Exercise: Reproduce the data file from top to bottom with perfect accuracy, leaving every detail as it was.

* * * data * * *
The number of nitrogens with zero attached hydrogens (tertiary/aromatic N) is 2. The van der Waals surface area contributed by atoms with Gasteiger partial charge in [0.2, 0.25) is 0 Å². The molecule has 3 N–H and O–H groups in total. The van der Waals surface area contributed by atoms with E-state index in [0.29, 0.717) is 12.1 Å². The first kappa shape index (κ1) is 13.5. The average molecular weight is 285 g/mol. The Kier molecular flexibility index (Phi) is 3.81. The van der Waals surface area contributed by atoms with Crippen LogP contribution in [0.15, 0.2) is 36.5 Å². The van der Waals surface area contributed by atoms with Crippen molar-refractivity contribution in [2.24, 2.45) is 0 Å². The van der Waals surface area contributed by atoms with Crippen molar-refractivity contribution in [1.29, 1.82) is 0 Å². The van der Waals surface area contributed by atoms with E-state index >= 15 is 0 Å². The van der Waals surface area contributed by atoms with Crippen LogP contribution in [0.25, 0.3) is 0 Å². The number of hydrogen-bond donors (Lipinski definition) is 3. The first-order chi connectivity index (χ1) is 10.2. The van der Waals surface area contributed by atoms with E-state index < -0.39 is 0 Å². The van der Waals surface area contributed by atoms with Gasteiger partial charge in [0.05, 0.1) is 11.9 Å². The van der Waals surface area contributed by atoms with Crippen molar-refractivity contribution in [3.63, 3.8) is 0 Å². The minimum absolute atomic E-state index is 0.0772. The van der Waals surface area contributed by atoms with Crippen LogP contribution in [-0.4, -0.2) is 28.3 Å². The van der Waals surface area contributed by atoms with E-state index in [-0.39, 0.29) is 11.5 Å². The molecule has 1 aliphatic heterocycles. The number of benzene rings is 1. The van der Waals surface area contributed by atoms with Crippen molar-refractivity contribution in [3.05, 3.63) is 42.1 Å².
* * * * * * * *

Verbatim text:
The number of nitrogens with zero attached hydrogens (tertiary/aromatic N) is 2. The van der Waals surface area contributed by atoms with Gasteiger partial charge in [0.2, 0.25) is 0 Å². The molecule has 3 N–H and O–H groups in total. The van der Waals surface area contributed by atoms with E-state index in [0.29, 0.717) is 12.1 Å². The first kappa shape index (κ1) is 13.5. The average molecular weight is 285 g/mol. The Kier molecular flexibility index (Phi) is 3.81. The van der Waals surface area contributed by atoms with Crippen LogP contribution in [0.15, 0.2) is 36.5 Å². The van der Waals surface area contributed by atoms with Crippen molar-refractivity contribution in [2.24, 2.45) is 0 Å². The van der Waals surface area contributed by atoms with Crippen molar-refractivity contribution in [1.29, 1.82) is 0 Å². The van der Waals surface area contributed by atoms with E-state index >= 15 is 0 Å². The van der Waals surface area contributed by atoms with Crippen LogP contribution in [0.25, 0.3) is 0 Å². The number of hydrogen-bond donors (Lipinski definition) is 3. The first-order chi connectivity index (χ1) is 10.2. The van der Waals surface area contributed by atoms with E-state index < -0.39 is 0 Å². The van der Waals surface area contributed by atoms with Gasteiger partial charge in [0.05, 0.1) is 11.9 Å². The van der Waals surface area contributed by atoms with Crippen molar-refractivity contribution in [3.63, 3.8) is 0 Å². The minimum absolute atomic E-state index is 0.0772. The van der Waals surface area contributed by atoms with Crippen LogP contribution in [-0.4, -0.2) is 28.3 Å². The van der Waals surface area contributed by atoms with E-state index in [-0.39, 0.29) is 11.5 Å². The molecule has 1 aliphatic heterocycles. The number of benzene rings is 1. The van der Waals surface area contributed by atoms with Crippen molar-refractivity contribution in [3.05, 3.63) is 42.1 Å².